DOI

10.17077/etd.el6rowoz

Document Type

Dissertation

Date of Degree

Fall 2017

Degree Name

PhD (Doctor of Philosophy)

Degree In

Pharmacy

First Advisor

Kirsch, Lee E.

First Committee Member

Kirsch, Lee E.

Second Committee Member

Salem, Aliasger K.

Third Committee Member

Donovan, Maureen D.

Fourth Committee Member

Wells, Mickey L.

Fifth Committee Member

Govindarajan, Ramprakash

Abstract

For disperse system drug formulations, meaningful particle size distribution (PSD) comparators are essential in determining pharmaceutical equivalency and predicting biopharmaceutical equivalence in terms of the effect of particle size on the rate and extent of drug input. In formulation development and licensure, particle size characterization has been applied to establish relationships for bioequivalence of generic pharmaceutical drug products. The current approaches recommended by the US-FDA using median and span are not adequate to predict drug product performances or account for multi-modal PSD performance properties. The use of PSD similarity metric and the development and incorporation of drug release predictions based on PSD properties into PBPK models for various drug administration routes may provide a holistic approach for evaluating the effect of PSD differences on in vitro release of disperse systems and the resulting pharmacokinetic impact on drug product performance. The objectives of this study are to provide a rational approach for PSD comparisons by 1) developing similarity computations for PSD comparisons and 2) using PBPK-models to specifically account for PSD effects on drug input rates via a subcutaneous (SQ) administration route.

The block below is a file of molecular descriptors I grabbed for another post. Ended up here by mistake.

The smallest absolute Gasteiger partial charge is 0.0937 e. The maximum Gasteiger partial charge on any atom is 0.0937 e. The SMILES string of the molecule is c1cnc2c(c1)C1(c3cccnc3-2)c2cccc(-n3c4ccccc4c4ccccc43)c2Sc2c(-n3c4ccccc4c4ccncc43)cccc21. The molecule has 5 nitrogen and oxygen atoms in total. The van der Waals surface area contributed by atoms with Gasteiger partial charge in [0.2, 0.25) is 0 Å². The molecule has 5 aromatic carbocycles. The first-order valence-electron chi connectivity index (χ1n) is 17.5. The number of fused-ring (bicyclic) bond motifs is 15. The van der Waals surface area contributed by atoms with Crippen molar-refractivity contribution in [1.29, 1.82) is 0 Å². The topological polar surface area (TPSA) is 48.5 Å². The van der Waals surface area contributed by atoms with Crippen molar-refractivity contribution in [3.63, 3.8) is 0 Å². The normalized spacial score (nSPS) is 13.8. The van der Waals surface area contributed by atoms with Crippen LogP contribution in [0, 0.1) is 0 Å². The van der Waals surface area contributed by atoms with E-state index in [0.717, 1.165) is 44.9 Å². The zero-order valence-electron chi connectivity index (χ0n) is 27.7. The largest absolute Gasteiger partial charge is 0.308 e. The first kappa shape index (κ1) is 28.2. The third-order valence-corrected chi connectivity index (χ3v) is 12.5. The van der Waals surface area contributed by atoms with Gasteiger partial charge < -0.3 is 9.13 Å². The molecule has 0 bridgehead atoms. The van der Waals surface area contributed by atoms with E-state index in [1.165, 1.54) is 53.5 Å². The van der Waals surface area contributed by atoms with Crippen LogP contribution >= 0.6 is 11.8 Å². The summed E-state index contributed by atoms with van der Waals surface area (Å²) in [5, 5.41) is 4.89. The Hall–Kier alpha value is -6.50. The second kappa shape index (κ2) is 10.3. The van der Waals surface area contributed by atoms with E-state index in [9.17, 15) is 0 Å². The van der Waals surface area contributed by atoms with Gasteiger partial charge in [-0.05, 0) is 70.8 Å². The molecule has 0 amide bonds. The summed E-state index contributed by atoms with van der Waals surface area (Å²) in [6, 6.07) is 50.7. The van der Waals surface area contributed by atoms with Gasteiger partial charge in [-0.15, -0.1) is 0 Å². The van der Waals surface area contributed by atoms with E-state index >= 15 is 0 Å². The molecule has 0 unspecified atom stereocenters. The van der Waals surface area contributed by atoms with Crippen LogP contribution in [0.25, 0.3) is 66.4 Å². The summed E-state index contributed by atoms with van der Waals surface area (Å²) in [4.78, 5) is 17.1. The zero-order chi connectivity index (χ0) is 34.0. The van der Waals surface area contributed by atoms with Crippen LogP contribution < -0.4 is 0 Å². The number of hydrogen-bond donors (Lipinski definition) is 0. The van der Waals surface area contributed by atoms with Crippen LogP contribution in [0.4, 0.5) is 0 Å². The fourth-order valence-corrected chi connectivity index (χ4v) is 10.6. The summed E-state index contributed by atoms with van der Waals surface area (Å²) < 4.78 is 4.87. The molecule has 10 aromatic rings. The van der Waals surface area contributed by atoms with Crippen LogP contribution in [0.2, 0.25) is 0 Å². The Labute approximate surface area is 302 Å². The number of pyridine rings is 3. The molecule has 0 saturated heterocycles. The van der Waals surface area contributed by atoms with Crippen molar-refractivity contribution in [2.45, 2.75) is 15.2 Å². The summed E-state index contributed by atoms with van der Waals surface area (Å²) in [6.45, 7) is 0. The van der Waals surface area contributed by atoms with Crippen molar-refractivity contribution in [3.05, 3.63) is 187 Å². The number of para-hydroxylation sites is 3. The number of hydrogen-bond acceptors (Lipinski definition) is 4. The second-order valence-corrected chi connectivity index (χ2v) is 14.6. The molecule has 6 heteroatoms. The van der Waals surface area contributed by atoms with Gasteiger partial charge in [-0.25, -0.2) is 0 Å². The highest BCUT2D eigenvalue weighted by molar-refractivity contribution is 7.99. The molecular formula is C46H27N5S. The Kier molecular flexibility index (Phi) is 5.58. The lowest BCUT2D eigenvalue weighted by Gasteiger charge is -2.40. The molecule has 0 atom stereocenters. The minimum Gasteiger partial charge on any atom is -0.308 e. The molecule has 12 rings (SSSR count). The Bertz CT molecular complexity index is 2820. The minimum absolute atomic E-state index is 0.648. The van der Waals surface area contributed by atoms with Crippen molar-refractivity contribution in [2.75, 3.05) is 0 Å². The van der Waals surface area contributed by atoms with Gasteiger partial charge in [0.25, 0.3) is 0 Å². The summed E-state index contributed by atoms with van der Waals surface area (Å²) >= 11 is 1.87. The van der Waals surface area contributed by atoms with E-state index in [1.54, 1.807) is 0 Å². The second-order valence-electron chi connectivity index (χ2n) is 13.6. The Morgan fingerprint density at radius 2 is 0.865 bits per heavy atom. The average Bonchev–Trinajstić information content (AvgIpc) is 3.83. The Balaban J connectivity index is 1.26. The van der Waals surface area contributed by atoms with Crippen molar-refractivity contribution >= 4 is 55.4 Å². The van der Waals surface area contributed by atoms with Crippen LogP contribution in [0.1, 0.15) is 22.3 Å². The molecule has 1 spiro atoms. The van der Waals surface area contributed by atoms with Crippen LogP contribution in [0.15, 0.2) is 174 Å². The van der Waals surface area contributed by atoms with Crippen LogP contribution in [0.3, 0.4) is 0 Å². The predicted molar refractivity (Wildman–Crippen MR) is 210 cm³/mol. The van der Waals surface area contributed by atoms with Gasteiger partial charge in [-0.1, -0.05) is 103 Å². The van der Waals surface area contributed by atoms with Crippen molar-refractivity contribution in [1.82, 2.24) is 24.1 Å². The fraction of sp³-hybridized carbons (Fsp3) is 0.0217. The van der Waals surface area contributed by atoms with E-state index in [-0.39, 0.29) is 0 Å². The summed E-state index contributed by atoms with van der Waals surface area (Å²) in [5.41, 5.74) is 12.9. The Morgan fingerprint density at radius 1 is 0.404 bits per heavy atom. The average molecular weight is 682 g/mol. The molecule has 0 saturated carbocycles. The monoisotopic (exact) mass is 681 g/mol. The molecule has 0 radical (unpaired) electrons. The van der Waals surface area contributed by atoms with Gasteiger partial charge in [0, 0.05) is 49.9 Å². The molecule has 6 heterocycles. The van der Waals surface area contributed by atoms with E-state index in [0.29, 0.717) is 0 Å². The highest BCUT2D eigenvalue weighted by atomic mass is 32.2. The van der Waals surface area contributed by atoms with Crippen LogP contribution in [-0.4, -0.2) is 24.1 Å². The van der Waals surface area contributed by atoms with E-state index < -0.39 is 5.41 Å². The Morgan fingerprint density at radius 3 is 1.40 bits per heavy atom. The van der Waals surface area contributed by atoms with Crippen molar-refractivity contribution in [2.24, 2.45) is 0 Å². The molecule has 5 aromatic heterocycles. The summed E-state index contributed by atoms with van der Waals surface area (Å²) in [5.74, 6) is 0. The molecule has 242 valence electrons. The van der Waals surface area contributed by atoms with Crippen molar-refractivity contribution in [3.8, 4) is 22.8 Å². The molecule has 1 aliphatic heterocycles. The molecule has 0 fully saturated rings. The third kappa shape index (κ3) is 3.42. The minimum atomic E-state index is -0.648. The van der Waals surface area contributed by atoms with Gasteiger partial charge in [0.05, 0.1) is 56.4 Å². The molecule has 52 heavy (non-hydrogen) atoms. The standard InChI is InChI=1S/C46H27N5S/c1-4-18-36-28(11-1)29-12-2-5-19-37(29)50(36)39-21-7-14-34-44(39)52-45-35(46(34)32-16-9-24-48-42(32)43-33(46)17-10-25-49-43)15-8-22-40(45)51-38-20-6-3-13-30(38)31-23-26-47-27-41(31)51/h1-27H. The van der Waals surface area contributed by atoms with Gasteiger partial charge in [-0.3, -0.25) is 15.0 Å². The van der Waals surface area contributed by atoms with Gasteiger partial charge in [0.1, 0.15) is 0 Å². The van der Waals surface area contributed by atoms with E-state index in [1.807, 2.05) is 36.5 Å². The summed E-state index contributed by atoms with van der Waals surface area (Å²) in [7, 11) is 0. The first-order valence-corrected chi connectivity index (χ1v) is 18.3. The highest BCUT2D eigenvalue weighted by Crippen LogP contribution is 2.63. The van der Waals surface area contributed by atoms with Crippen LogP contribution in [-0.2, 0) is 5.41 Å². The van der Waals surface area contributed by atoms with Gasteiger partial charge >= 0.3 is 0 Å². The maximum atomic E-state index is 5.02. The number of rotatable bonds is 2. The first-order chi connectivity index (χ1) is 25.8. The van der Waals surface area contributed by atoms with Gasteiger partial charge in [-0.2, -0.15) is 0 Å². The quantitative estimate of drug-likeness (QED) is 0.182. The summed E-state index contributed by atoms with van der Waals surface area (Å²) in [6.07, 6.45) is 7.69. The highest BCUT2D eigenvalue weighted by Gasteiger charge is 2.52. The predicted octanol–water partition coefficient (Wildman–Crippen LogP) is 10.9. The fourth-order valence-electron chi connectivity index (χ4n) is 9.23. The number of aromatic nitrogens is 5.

Two techniques for measuring PSDs of reference (reference-listed drug product) and test (generic) drug products were investigated: OVL and PROB, as well as the current standard measurements of median and span. In addition, release rate profiles of each product pair simulated from modified Bikhazi and Higuchi’s model were used to compute release rate comparators such as similarity factor (f2) and fractional time ratios. A subcutaneous input PBPK model was developed and used to simulate blood concentration-time profiles of reference and test drug products. Pharmacokinetic responses such as AUC, Cmax, and Tmax were compared using standard bioequivalence criteria. PSD comparators, release rate comparators, and bioequivalence metrics were related to determine their relationships and identify the appropriate approach for bioequivalence waiver.

OVL showed better predictions for bioequivalence compared to PROB, median, and span. For release profile comparisons, the f2 method was the best for bioequivalence prediction. The use of both release rate (e.g., f2) and PSD (e.g., OVL) comparison metrics significantly improved bioequivalence prediction to about 90%.

Keywords

Bioequivalence, Overlap metrics, Particle size distributions, PBPK, Similarity factor

Pages

xiv, 204 pages

Bibliography

Includes bibliographical references.

Copyright

Copyright © 2017 Pratak Ngeacharernkul

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